Fantasy, Reality, Reviews and Drama Lessons from Gordon A. Long
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Once again I must preface my review of one of the Artesans of Albia series with the disclaimer that this book cannot be reviewed in isolation. It marks the start of a new trilogy, but it also continues the conflicts and characters set up in the previous books of the series. It contributes its part to the story arc of the whole trilogy that it begins.

So, while it needs to stand on its own as an artistic work, each book in this trilogy will be an integral part of the whole series, and contain only its section of the whole. Hence my divided feelings about this specific novel.

Every book needs its dark part. Every story line includes a section where the antagonist seems to be winning, where everything looks extremely dark for the protagonists. “The Scarecrow” is that part of the trilogy. The whole book is extremely dark. Except for one playful scene at the beginning, this novel takes us deep into the depraved mind of the villain, as his schemes come to fruition against the unsuspecting heroes.

And this is the strength of the book. The Scarecrow is a very nasty being. I hesitate to call him a person. I always thought Baron Reen was a bit underrated as the villain of the last trilogy. He was usually hidden, and his evil was always done through underlings. Personally, he was a bit of a vain fop, which was part of his clever disguise.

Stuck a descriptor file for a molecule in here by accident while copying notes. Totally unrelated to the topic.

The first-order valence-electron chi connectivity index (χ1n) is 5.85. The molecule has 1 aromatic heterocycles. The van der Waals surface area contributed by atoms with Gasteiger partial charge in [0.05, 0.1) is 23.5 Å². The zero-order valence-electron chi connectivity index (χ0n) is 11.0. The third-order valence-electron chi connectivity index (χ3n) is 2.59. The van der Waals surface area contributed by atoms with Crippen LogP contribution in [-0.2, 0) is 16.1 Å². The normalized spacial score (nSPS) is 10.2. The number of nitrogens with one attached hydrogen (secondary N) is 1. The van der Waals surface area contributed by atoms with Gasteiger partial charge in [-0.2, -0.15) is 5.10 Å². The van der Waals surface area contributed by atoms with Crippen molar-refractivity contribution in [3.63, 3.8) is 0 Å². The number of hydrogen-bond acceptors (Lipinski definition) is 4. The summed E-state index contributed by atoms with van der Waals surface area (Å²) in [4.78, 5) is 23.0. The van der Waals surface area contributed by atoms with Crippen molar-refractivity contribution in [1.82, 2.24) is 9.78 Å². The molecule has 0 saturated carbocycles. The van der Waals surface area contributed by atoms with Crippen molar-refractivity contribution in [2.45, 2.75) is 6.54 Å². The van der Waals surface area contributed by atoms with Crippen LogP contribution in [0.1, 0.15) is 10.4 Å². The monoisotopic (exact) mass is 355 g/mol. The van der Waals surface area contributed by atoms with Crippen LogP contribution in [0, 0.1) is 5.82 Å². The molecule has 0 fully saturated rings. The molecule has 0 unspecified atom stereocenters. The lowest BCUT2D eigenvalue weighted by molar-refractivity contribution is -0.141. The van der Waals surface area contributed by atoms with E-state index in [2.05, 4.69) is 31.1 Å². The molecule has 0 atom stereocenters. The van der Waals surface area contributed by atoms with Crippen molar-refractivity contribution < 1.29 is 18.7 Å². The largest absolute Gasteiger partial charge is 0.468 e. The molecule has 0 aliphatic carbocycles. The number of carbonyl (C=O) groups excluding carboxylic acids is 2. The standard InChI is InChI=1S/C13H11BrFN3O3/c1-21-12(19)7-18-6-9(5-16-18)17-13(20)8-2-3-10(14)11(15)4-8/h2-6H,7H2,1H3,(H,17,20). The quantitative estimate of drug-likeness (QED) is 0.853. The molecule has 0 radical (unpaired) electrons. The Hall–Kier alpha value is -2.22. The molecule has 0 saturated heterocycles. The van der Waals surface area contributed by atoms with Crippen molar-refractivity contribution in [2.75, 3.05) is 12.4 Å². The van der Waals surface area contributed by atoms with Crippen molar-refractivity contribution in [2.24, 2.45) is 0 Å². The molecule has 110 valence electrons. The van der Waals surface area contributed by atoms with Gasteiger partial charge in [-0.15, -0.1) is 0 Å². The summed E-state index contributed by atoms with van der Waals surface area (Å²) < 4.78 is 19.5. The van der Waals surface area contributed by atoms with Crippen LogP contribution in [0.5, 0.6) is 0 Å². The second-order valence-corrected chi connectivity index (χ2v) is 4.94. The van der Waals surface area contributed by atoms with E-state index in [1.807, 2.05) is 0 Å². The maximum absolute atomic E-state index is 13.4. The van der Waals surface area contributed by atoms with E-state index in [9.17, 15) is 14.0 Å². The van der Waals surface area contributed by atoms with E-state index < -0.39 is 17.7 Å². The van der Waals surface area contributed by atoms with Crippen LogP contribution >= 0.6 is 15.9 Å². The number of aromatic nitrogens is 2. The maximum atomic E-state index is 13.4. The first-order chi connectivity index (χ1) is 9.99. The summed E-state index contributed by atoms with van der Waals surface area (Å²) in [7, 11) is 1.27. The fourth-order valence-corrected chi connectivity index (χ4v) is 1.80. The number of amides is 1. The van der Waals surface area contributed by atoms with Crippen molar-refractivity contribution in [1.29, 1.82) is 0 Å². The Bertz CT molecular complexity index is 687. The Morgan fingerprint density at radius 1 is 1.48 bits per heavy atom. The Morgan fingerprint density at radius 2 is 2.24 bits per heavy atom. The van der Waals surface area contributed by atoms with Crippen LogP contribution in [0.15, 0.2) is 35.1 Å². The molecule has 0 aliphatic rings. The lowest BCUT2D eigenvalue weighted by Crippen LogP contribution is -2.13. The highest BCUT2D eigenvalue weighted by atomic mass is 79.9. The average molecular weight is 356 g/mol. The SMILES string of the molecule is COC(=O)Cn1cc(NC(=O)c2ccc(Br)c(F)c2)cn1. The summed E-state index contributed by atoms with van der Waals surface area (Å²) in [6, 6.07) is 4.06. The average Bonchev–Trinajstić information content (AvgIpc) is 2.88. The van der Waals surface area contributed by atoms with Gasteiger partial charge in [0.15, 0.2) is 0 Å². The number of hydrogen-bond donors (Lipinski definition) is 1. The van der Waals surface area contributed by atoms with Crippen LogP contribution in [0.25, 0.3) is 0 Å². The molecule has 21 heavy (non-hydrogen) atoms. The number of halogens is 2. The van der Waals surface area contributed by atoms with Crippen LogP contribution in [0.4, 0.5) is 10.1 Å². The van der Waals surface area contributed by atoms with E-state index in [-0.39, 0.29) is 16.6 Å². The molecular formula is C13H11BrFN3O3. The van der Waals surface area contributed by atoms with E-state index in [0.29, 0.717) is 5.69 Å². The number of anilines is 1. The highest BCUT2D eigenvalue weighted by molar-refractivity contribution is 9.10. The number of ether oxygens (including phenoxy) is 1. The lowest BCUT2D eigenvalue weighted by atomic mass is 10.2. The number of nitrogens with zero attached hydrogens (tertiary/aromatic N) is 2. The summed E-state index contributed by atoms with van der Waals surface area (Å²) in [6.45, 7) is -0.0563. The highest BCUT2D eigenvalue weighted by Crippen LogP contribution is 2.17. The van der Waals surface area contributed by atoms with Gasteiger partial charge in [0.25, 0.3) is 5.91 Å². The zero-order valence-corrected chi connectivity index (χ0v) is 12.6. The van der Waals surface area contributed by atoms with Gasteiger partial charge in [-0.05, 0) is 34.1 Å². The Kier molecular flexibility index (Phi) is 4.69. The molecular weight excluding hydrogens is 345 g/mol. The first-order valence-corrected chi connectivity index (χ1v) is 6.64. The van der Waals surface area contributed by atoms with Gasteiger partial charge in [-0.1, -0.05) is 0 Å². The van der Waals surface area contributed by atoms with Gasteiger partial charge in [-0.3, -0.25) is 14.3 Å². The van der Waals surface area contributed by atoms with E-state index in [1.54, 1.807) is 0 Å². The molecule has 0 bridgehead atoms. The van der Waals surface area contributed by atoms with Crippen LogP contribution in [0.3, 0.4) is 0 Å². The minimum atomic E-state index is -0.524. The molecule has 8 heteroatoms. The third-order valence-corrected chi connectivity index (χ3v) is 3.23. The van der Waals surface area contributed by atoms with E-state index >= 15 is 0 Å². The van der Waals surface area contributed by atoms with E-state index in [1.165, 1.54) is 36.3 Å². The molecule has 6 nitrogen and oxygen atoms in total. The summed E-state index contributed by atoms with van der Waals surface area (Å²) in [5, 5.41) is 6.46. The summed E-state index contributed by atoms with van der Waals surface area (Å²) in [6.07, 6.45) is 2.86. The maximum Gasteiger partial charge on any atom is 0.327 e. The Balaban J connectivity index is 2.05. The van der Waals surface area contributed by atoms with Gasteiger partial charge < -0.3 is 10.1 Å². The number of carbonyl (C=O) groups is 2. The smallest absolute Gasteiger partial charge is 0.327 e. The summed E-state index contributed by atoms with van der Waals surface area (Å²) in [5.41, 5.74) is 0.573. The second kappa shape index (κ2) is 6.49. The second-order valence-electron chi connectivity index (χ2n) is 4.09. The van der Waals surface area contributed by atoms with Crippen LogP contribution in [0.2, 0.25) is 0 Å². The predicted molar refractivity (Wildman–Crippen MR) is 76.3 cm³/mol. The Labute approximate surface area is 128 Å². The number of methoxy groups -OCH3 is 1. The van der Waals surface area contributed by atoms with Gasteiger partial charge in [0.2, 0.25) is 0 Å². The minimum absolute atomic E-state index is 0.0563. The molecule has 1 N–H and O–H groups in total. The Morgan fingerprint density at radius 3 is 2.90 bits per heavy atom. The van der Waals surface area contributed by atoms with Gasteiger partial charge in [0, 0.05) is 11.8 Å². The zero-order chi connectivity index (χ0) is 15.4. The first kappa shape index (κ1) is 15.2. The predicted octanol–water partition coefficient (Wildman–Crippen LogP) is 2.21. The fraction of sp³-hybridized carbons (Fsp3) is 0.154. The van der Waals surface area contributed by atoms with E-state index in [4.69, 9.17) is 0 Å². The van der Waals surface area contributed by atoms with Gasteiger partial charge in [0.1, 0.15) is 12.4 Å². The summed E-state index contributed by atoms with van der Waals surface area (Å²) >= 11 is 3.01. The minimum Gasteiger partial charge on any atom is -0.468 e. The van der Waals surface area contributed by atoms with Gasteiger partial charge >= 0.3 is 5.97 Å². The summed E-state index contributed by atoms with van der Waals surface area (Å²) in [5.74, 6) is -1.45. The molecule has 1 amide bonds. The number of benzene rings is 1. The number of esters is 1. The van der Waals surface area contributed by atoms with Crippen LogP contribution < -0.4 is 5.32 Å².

In the new installment, the gloves are off. Through some unknown and terrible process, Reen has become a totally evil but physically devastated being, existing only in darkness because of his ruined eyes, leaching off the emotions and physical energy of his minions and victims. His ability to delude the former queen, Sofira, into loving such a deformed monster demonstrates the depth of his power. By clever contrast, the hesitance and concern of Sofira’s father provides the reader with an alternate point of view that further denotes the depths of the villain’s depravity.

It is difficult to discuss the positive side of the story, because the heroes spend most of their time failing to recognize the power of their adversary and making his task easier through their own weaknesses. So there is little uplifting or positive in this section of the series.

This book, as the beginning of a new trilogy, does not contain the scope and political complexity of the previous volumes, and as such could serve as a possible entry point into the series for those who have not started at the beginning. If they are thrilled by the exposition of evil.

Recommended for fans of Dark Fantasy. A four-star book playing its essential part in a five-star series. A must-read for all fans of the Artesans of Albia.











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